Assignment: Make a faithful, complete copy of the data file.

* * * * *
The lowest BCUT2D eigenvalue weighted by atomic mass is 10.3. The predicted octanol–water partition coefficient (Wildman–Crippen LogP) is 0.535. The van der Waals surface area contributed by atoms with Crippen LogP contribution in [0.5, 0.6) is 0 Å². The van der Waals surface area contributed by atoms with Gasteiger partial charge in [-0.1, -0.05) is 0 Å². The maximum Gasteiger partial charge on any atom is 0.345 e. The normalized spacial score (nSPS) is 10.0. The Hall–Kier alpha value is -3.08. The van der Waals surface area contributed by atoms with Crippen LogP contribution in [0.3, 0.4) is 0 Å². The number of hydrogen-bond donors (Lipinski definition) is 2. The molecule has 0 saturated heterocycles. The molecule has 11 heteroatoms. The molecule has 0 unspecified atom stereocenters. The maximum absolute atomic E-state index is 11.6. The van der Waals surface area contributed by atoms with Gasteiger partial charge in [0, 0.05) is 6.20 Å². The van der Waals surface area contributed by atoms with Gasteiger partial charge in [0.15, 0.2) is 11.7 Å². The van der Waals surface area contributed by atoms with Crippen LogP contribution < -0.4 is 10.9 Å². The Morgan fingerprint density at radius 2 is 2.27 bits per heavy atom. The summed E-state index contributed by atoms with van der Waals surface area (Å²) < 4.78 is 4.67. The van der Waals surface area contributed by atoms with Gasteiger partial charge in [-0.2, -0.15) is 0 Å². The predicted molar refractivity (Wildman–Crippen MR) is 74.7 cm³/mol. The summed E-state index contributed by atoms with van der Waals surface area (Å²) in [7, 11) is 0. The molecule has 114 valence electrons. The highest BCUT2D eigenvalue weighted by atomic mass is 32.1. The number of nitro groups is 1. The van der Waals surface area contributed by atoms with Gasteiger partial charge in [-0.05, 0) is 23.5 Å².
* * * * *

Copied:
The lowest BCUT2D eigenvalue weighted by atomic mass is 10.3. The predicted octanol–water partition coefficient (Wildman–Crippen LogP) is 0.535. The van der Waals surface area contributed by atoms with Crippen LogP contribution in [0.5, 0.6) is 0 Å². The van der Waals surface area contributed by atoms with Gasteiger partial charge in [-0.1, -0.05) is 0 Å². The maximum Gasteiger partial charge on any atom is 0.345 e. The normalized spacial score (nSPS) is 10.0. The Hall–Kier alpha value is -3.08. The van der Waals surface area contributed by atoms with Crippen LogP contribution in [0.3, 0.4) is 0 Å². The number of hydrogen-bond donors (Lipinski definition) is 2. The molecule has 0 saturated heterocycles. The molecule has 11 heteroatoms. The molecule has 0 unspecified atom stereocenters. The maximum absolute atomic E-state index is 11.6. The van der Waals surface area contributed by atoms with Gasteiger partial charge in [0, 0.05) is 6.20 Å². The van der Waals surface area contributed by atoms with Gasteiger partial charge in [0.15, 0.2) is 11.7 Å². The van der Waals surface area contributed by atoms with Crippen LogP contribution < -0.4 is 10.9 Å². The Morgan fingerprint density at radius 2 is 2.27 bits per heavy atom. The summed E-state index contributed by atoms with van der Waals surface area (Å²) < 4.78 is 4.67. The van der Waals surface area contributed by atoms with Gasteiger partial charge in [-0.2, -0.15) is 0 Å². The predicted molar refractivity (Wildman–Crippen MR) is 74.7 cm³/mol. The summed E-state index contributed by atoms with van der Waals surface area (Å²) in [7, 11) is 0. The molecule has 114 valence electrons. The highest BCUT2D eigenvalue weighted by atomic mass is 32.1. The number of nitro groups is 1. The van der Waals surface area contributed by atoms with Gasteiger partial charge in [-0.05, 0) is 23.5 Å².